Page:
POSTED: 03:00 a.m. HST, Apr 05, 2013
LAST UPDATED: 02:44 p.m. HST, Apr 05, 2013
WASHINGTON » President Barack Obama's proposed budget will call for reductions in the growth of Social Security and other benefit programs while still insisting on more taxes from the wealthy in a renewed attempt to strike a broad deficit-cutting deal with Republicans.
The proposal aims for a compromise on the fiscal 2014 budget by combining the president's demand for higher taxes with GOP insistence on reductions in entitlement programs. But the plan was already encountering negative reviews from top Republicans for its insistence on revenue and from liberals and labor for its effect on the social safety net.
Obama would reduce the federal government deficit by $1.8 trillion over 10 years, according to a summary from the Obama administration provided today. The president's budget, the first of his second term, incorporates elements from his last offer to House Speaker John Boehner in December. Congressional Republicans rejected that proposal because of its demand for more than a $1 trillion in tax revenue.
"It's not the president's ideal approach to our budget challenges, but it is a serious compromise proposition that demonstrates that he wants to get things done, that he believes we ought to do the business of the American people," said White House press secretary Jay Carney.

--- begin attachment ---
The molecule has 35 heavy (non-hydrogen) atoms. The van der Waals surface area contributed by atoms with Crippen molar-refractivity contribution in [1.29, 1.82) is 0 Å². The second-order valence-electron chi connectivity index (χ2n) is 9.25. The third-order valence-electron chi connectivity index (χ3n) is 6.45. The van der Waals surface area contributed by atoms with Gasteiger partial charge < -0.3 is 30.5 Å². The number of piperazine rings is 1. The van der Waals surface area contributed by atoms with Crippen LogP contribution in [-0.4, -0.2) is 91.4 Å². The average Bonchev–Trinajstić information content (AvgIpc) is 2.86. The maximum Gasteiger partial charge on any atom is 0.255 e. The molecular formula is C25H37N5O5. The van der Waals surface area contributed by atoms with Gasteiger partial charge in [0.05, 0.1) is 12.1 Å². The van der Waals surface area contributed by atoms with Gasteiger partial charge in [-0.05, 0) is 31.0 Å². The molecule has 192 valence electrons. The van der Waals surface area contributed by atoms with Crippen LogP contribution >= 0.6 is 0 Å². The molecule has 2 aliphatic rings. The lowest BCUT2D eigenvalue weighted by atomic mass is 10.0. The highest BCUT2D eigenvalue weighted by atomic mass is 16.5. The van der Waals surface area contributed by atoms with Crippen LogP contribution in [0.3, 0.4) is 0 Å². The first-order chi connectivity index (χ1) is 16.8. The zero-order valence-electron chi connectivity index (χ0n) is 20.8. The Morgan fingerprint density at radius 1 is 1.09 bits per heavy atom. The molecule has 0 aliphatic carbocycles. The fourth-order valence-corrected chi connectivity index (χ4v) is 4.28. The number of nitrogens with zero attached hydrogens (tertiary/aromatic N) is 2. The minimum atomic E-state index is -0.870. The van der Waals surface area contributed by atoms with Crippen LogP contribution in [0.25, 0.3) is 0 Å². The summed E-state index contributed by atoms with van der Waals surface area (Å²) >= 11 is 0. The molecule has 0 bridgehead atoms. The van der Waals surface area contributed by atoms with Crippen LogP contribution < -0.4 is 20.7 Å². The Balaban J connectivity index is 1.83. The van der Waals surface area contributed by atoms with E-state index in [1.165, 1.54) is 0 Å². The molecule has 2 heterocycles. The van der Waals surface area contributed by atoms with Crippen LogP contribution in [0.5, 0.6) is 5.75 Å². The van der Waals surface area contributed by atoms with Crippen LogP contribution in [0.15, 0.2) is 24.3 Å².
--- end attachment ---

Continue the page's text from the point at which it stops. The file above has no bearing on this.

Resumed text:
Congress and the administration have already secured $2.5 trillion in deficit reduction over the next 10 years through budget reductions and with the end-of-year tax increase on the rich. Obama's plan would bring that total to $4.3 trillion over 10 years.
While the budget would not affect current automatic spending cuts that took effect in March, it would replace $1.2 trillion in across-the-board reductions that would have been scheduled to kick over the next nine years.
A key feature of the plan Obama is submitting for the federal budget year beginning Oct. 1 is a revised inflation adjustment called "chained CPI." This new formula would effectively curb annual increases in a broad swath of government programs but would have its biggest impact on Social Security. By encompassing Obama's offer to Boehner, R-Ohio, the plan will also include reductions in Medicare spending, much of it by targeting payments to health care providers and drug companies. The Medicare proposal also would require wealthier recipients to pay higher premiums or co-pays.
Obama's budget proposal also calls for additional tax revenue, including a proposal to place limits on tax-preferred retirement accounts for wealthy taxpayers. Obama has called for limits on tax deductions by the wealthy, a proposal that could generate about $580 billion in revenue over 10 years.
Boehner, in a statement, said House Republicans made clear to Obama last month that he should not make savings in entitlements that both sides agree on contingent on more tax increases.
"If the president believes these modest entitlement savings are needed to help shore up these programs, there's no reason they should be held hostage for more tax hikes," Boehner said. "That's no way to lead and move the country forward."
The inflation adjustment would reduce federal spending over 10 years by about $130 billion, according to White House estimates. Because it also affects how tax brackets are adjusted, it would also generate about $100 billion in higher taxes and affect even middle income taxpayers.